For the assembly: the red and blue arms are initially assembled on the cyan and white shafts respectively; then the three “yellow” beams are inserted and bridge the red links with the blue links; the rollers bearings are then inserted between the red – blue – yellow parts; then the roller bearings of the yellow assembly are inserted in their place; then the roller bearings between the red links and the cyan shaft (and between the blue links and the white shaft) are inserted; finally the “common pin” is inserted securing the complete mechanism (the common pin is normal to the three yellow “beams” and acts like the “key” of the CV joint).

Thanks
Manolis Pattakos

#5 Fondles

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Posted 25 March 2014 - 21:25

Similar to the Thompson Coupling .... ?

 

http://www.thompsoncouplings.com/



#6 NotAPineapple

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Posted 25 March 2014 - 22:19

Doesn't look like it can support axle plunge unless another sliding part is added, which would kind of wreck the whole point of the joint...



#7 Greg Locock

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Posted 25 March 2014 - 22:34

The Thomson coupling is an overhyped slight derivative of a double cardan. The idea of stabilising the floating section has been around for donkey's years, the Thomson is merely one implementation of that.

 

Manolis although your work on engines is much more interesting I think you should pursue this, as you know auto manufacturers almost always use the full articulation available. The first problem is that OEMs don't actually do any design work any more, so your best way in would be via the transmission components people, NTN and the like.



#8 John Brundage

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Posted 25 March 2014 - 22:52

How much radial torque can this design handle?



#9 manolis

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Posted 26 March 2014 - 05:37

Fondles,

The Thompson coupling is different.

TCVJtoPatCVJ.jpg

The Thomson coupling (TCVJ) is shown at top.
According the inventor and maker of the TCVJ coupling, a minimum angle of two degrees between the shafts is required, otherwise the parts of the TCVJ coupling rapidly wear.

The TCVJ is for small angles between the driving and driven shafts (some models are for 15 degrees, some other for no more than 10 degrees). Imagine putting in the middle of an already narrow range of angles another limitation not allowing angles from –2 to +2 degrees. What is left?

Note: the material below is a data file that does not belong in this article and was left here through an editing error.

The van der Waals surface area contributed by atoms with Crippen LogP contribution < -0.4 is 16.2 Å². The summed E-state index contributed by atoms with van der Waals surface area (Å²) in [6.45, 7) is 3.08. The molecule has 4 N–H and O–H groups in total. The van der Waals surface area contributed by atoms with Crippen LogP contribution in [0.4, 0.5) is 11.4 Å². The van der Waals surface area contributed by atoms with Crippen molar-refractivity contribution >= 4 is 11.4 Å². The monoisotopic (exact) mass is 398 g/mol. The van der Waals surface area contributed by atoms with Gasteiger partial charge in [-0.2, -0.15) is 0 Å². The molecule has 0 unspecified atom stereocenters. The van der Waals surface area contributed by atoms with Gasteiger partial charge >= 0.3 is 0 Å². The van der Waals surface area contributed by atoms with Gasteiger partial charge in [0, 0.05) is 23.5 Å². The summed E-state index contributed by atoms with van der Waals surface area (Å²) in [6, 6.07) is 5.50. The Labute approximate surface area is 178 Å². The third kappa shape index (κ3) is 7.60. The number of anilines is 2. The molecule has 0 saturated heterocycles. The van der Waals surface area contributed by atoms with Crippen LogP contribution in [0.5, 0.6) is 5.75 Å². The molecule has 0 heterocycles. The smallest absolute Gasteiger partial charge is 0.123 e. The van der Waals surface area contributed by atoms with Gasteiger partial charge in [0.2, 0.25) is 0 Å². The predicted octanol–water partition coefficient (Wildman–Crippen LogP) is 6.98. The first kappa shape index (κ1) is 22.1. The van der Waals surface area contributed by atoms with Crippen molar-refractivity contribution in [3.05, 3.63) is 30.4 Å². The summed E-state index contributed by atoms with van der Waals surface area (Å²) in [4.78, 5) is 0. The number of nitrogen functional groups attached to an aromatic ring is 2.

Under the TCVJ, in the figure above, it is a modification (we call it PatCVJ) that solves this problem of the TCVJ. The pivot axes A1 and A2 are oblique to the rotation axes of the respective shafts. The PatCVJ is already patented in the UK; in the US the patent has already been approved and is to be granted in a few weeks.

Both, the PatCVJ and the TCVJ comprise a main set of yokes and an auxiliary set of yokes / links.

PatCVJ.gif

The "main set of yokes" comprises:
a first yoke (the cyan cross at the center, in the animation above) pivotally mounted to a first shaft (the red shaft),
a second yoke (the yellow ring-cross) pivotally mounted to a second shaft (the blue shaft),
and a "control" yoke (the dark green fork) which is pivotally mounted to said first yoke and to said second yoke so that the three yokes of the "main set of yokes" pivot about a common axis.

The three "main yokes" make the hard work of transferring the torque load and the axial load from the one shaft to the other.

The "auxiliary set of yokes" comprises six articulated arc-shaped links (or yokes) that constitute a spherical pantograph mechanism (the two yellow links, the two cyan links, the green "rocker" link and the brown "rocker" link in the above animation). The one end of the pantograph pivots about an oblique pin of the first shaft, the other end of the pantograph pivots about an oblique pin of the second shaft. The center of the spherical pantograph keeps the "control" yoke at the right orientation so that the transmission ratio remains strictly at 1:1.

The PatDan Constant Velocity Joint is different.
It comprises three "main sets of yokes" like the abovementioned, and none "auxiliary set of yokes".

PatDan.gif

The three "control" yokes (the green, the yellow and the cyan crosses at the center of the animation above) are pivotally mounted to each other so that they pivot about a common axis.
The rest yokes are forks (the blue ones are pivotally mounted to the upper / brown shaft, the red ones are pivotally mounted to the lower / dark green shaft).
The forks are properly bend to allow wider angles of operation.
The torque load and the axial load split among all yokes.
The PatDan can take heavy axial loads.
So, the PatCVJ is similar to the TCVJ of the Australian Thompson Coupling, but the PatDan CVJ is quite different.


NotAPineapple:
The PatDAN shown in the stereoscopic animations fits to wide angles and to axial loads as is. But if you want to take heavy axial loads, crosses supported at both ends can substitute the red and blue yokes (or links), as in:

PatDan_7.gif

Can you, please, explain what you mean by: “Doesn't look like it can support axle plunge unless another sliding part is added”. Does a Rzeppa CV joint need "another sliding part to be added"?


Greg Locock: